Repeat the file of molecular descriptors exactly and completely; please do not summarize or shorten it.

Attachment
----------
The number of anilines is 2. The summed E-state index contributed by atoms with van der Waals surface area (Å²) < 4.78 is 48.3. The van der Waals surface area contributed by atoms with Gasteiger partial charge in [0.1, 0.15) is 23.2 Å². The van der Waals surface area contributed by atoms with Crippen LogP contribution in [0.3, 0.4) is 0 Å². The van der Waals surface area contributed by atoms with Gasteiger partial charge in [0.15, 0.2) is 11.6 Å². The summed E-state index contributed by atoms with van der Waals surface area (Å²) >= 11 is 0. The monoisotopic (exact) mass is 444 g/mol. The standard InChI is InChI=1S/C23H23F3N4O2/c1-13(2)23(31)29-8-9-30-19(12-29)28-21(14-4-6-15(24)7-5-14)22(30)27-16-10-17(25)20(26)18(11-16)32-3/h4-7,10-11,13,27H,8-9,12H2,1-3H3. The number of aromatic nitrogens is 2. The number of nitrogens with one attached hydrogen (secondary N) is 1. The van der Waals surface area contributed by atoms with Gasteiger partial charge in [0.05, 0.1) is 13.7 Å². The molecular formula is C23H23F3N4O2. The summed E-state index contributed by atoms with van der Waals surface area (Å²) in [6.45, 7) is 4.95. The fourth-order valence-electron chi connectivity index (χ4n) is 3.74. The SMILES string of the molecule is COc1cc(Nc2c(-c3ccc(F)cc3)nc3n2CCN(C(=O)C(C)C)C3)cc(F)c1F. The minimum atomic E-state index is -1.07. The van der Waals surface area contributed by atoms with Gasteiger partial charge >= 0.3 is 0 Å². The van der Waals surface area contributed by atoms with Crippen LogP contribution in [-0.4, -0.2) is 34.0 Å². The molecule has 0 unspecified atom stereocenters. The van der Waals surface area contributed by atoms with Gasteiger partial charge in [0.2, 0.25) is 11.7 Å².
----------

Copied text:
The number of anilines is 2. The summed E-state index contributed by atoms with van der Waals surface area (Å²) < 4.78 is 48.3. The van der Waals surface area contributed by atoms with Gasteiger partial charge in [0.1, 0.15) is 23.2 Å². The van der Waals surface area contributed by atoms with Crippen LogP contribution in [0.3, 0.4) is 0 Å². The van der Waals surface area contributed by atoms with Gasteiger partial charge in [0.15, 0.2) is 11.6 Å². The summed E-state index contributed by atoms with van der Waals surface area (Å²) >= 11 is 0. The monoisotopic (exact) mass is 444 g/mol. The standard InChI is InChI=1S/C23H23F3N4O2/c1-13(2)23(31)29-8-9-30-19(12-29)28-21(14-4-6-15(24)7-5-14)22(30)27-16-10-17(25)20(26)18(11-16)32-3/h4-7,10-11,13,27H,8-9,12H2,1-3H3. The number of aromatic nitrogens is 2. The number of nitrogens with one attached hydrogen (secondary N) is 1. The van der Waals surface area contributed by atoms with Gasteiger partial charge in [0.05, 0.1) is 13.7 Å². The molecular formula is C23H23F3N4O2. The summed E-state index contributed by atoms with van der Waals surface area (Å²) in [6.45, 7) is 4.95. The fourth-order valence-electron chi connectivity index (χ4n) is 3.74. The SMILES string of the molecule is COc1cc(Nc2c(-c3ccc(F)cc3)nc3n2CCN(C(=O)C(C)C)C3)cc(F)c1F. The minimum atomic E-state index is -1.07. The van der Waals surface area contributed by atoms with Gasteiger partial charge >= 0.3 is 0 Å². The van der Waals surface area contributed by atoms with Crippen LogP contribution in [-0.4, -0.2) is 34.0 Å². The molecule has 0 unspecified atom stereocenters. The van der Waals surface area contributed by atoms with Gasteiger partial charge in [0.2, 0.25) is 11.7 Å².